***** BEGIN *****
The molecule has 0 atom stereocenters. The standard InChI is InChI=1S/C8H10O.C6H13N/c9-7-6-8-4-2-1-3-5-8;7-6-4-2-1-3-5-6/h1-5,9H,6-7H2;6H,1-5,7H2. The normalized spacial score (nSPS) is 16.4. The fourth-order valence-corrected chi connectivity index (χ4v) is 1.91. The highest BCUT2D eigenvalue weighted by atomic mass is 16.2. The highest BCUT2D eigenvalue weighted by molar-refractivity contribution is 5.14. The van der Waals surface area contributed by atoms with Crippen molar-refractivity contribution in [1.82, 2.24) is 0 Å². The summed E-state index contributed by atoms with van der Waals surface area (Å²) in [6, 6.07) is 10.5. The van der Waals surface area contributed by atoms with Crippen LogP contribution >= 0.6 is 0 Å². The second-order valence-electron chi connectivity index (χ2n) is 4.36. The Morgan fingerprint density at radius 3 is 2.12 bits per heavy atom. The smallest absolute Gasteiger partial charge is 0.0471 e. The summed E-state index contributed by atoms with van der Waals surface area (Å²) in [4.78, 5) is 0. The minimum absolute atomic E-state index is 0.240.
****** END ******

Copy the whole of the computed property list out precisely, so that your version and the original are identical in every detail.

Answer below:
The molecule has 0 atom stereocenters. The standard InChI is InChI=1S/C8H10O.C6H13N/c9-7-6-8-4-2-1-3-5-8;7-6-4-2-1-3-5-6/h1-5,9H,6-7H2;6H,1-5,7H2. The normalized spacial score (nSPS) is 16.4. The fourth-order valence-corrected chi connectivity index (χ4v) is 1.91. The highest BCUT2D eigenvalue weighted by atomic mass is 16.2. The highest BCUT2D eigenvalue weighted by molar-refractivity contribution is 5.14. The van der Waals surface area contributed by atoms with Crippen molar-refractivity contribution in [1.82, 2.24) is 0 Å². The summed E-state index contributed by atoms with van der Waals surface area (Å²) in [6, 6.07) is 10.5. The van der Waals surface area contributed by atoms with Crippen LogP contribution >= 0.6 is 0 Å². The second-order valence-electron chi connectivity index (χ2n) is 4.36. The Morgan fingerprint density at radius 3 is 2.12 bits per heavy atom. The smallest absolute Gasteiger partial charge is 0.0471 e. The summed E-state index contributed by atoms with van der Waals surface area (Å²) in [4.78, 5) is 0. The minimum absolute atomic E-state index is 0.240.